by Tamela Hancock Murray
Often I receive queries and proposals in which the author will say his submission is out of the box. I’m not opposed to groundbreaking work, but I have to decide what will and what won’t work for me. I am the first to admit, this process is subjective. Our own Steve Laube is routinely teased by a couple of his successful author friends he turned down. If an agent as wise as Steve Laube misses a call, everyone does. But here are a few questions I’ll answer to show why it’s not easy to sell an out-of-the-box work:
Is the economy making you more selective? It’s not helping, but in any economic environment, we agents must choose the best of the best and most marketable submissions.
But you and the editors are all friends. Why not take a chance even on work you’re not sure about? I do take the occasional chance on out-of-the-box submissions that are so stellar I’m awestruck, but I’m not often awestruck. I must be mindful that I am putting my name and The Steve Laube Agency name on every submission I send. In addition, the submissions I get behind must compete with other submissions that have been vetted by other professional agents. I would venture that the quality of agented submissions is outstanding. So getting me on board is hard, but getting the publisher on board is harder.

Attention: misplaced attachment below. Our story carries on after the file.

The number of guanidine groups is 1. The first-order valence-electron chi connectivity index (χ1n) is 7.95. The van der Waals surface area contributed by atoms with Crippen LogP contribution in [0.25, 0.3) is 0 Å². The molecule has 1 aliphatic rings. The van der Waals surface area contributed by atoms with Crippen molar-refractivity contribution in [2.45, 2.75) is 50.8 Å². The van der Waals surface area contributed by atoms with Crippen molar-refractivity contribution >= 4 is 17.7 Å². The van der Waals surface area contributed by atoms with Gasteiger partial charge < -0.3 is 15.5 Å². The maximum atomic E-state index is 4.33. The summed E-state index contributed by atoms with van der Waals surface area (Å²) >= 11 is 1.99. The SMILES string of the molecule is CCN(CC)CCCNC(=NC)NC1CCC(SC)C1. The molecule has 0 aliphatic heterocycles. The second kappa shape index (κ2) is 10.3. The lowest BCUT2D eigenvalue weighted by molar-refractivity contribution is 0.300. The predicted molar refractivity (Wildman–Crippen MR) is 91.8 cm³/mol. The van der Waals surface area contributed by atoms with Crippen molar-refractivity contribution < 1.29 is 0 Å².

Why can’t editors take more chances? Editors must be enthusiastic about your work and then convince other editors, along with sales and marketing people, that the book deserves a place on the publisher’s list. At most houses, an editor fighting for a novel that challenges readers to look at God a new way will have to work hard to kick a romance or Amish title off that season’s list. In other words, as in any business, the untried has an uphill battle over the already wildly popular.
How can I convince agents and editors to take a chance? Whether you are writing in a popular genre or breaking new ground, the answer is the same: write an amazing book that people want to read.
What is your favorite book that was (for its time period) or is currently considered groundbreaking?
Which do you enjoy more in your leisure reading: being challenged or entertained?